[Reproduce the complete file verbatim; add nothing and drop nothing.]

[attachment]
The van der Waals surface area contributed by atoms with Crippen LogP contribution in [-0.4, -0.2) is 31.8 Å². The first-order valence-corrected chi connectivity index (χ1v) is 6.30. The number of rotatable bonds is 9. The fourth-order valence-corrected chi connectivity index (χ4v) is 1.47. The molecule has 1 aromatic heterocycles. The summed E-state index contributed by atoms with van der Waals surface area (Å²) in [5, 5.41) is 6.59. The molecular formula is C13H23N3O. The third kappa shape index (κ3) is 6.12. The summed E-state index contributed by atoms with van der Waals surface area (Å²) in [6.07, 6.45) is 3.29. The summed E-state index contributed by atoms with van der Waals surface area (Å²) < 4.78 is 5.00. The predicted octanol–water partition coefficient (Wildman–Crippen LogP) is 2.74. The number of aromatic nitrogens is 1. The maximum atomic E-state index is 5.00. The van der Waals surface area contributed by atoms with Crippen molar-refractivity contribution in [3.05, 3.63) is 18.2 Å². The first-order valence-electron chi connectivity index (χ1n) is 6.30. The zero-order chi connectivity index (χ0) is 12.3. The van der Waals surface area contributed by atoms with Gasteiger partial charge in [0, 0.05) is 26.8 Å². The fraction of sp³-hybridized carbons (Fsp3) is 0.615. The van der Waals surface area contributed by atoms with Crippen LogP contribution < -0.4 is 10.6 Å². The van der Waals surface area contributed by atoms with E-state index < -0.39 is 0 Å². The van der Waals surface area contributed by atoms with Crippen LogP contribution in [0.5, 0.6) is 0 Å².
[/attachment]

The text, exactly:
The van der Waals surface area contributed by atoms with Crippen LogP contribution in [-0.4, -0.2) is 31.8 Å². The first-order valence-corrected chi connectivity index (χ1v) is 6.30. The number of rotatable bonds is 9. The fourth-order valence-corrected chi connectivity index (χ4v) is 1.47. The molecule has 1 aromatic heterocycles. The summed E-state index contributed by atoms with van der Waals surface area (Å²) in [5, 5.41) is 6.59. The molecular formula is C13H23N3O. The third kappa shape index (κ3) is 6.12. The summed E-state index contributed by atoms with van der Waals surface area (Å²) in [6.07, 6.45) is 3.29. The summed E-state index contributed by atoms with van der Waals surface area (Å²) < 4.78 is 5.00. The predicted octanol–water partition coefficient (Wildman–Crippen LogP) is 2.74. The number of aromatic nitrogens is 1. The maximum atomic E-state index is 5.00. The van der Waals surface area contributed by atoms with Crippen molar-refractivity contribution in [3.05, 3.63) is 18.2 Å². The first-order valence-electron chi connectivity index (χ1n) is 6.30. The zero-order chi connectivity index (χ0) is 12.3. The van der Waals surface area contributed by atoms with Gasteiger partial charge in [0, 0.05) is 26.8 Å². The fraction of sp³-hybridized carbons (Fsp3) is 0.615. The van der Waals surface area contributed by atoms with Crippen LogP contribution < -0.4 is 10.6 Å². The van der Waals surface area contributed by atoms with E-state index < -0.39 is 0 Å². The van der Waals surface area contributed by atoms with Crippen LogP contribution in [0.5, 0.6) is 0 Å².